‘Drive’ a paralyzing thrill ride


by Billy Bannon
Eagle Editorial Board

Nicolas Winding Refn deservedly won Best Director at the 2011 Cannes Film Festival for his fierce tour de force Drive.

Brilliantly blending elements of classic noir, spaghetti westerns and exploitation films, Drive delivers a sucker punch that never loses acceleration. Every frame of its 100 minute running time pulsates with intensity.

Ryan Gosling, also seen in Crazy Stupid Love and Blue Valentine, stars as the film’s nameless protagonist, B-movie stunt car driver by day, a heist getaway driver by night.

He speaks sparingly and never displays emotion until he meets his beautiful neighbor, played by Carey Mulligan, and her son.

Their blossoming relationship is interrupted by the release of her husband from prison who harbors an unsettled debt.

To protect the family, the driver agrees to help him rob a pawn shop. When the heist does not go according to plan, chaos erupts, entangling the driver with a sadistic mobster played by Albert Brooks, who lent his voice for Marlin the clownish in Finding Nemo.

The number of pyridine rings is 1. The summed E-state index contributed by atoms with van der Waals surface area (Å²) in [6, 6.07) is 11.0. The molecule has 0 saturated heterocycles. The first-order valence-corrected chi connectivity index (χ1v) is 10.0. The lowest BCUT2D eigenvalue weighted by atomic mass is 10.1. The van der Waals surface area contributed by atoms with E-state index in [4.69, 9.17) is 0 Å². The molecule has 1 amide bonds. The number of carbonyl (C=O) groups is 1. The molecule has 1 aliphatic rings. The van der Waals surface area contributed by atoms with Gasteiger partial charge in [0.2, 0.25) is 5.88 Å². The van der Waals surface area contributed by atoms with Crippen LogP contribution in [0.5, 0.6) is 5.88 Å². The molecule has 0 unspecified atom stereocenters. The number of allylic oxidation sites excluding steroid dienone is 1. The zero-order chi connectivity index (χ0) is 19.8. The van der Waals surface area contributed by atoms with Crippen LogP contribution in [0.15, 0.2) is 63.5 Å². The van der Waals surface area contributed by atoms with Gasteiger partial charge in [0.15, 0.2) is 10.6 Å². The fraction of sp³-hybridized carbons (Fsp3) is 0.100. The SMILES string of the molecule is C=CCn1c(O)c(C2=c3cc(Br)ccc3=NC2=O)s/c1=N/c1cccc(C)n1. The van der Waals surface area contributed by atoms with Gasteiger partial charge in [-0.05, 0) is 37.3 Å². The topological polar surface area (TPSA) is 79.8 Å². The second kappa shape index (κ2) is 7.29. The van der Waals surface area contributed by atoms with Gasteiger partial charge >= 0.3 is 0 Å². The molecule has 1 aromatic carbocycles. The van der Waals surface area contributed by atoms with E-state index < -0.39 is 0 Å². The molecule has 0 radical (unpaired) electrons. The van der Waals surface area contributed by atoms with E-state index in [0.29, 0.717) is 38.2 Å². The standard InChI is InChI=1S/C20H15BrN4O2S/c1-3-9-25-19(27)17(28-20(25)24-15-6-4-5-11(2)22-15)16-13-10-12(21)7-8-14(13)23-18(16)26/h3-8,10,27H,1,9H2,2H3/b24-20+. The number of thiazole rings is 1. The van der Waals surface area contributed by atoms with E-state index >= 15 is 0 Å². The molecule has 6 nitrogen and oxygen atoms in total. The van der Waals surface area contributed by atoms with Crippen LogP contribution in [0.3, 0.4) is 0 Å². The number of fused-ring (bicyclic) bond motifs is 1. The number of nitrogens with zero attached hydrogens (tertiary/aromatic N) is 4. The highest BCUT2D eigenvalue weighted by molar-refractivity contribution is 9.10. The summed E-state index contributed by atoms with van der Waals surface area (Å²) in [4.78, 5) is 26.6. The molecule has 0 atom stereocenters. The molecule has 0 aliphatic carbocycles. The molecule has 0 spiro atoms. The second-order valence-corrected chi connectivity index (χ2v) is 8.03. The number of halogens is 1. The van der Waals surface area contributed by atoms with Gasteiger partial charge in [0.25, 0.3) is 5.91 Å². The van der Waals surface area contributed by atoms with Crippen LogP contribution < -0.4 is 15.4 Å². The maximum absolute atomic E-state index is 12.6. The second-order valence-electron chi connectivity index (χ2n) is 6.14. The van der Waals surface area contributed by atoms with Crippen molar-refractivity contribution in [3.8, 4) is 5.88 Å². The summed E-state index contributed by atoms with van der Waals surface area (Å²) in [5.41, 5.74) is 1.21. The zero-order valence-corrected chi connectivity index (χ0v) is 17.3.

The entire cast performs exceptionally, especially Brooks. Critics predict that Brooks’ brutal performance will earn an Oscar nomination, and it is clear to see why. The Academy of Motion Picture Arts and Sciences loves a psychopath.

Those who enter Drive expecting to see another Transformers, a roller coaster ride of a movie that is 99% noise and 1% brain activity, will be disappointed.

More invested in characters than explosions, Drive is an entirely different breed from the mainstream action flicks that dominate the box office.

To paraphrase from the film, any plans you have for the future you are going to have to put those on hold. Watch Drive instead. No need for an overpriced soda from the concessions stand. The adrenaline will more than quench your thirst.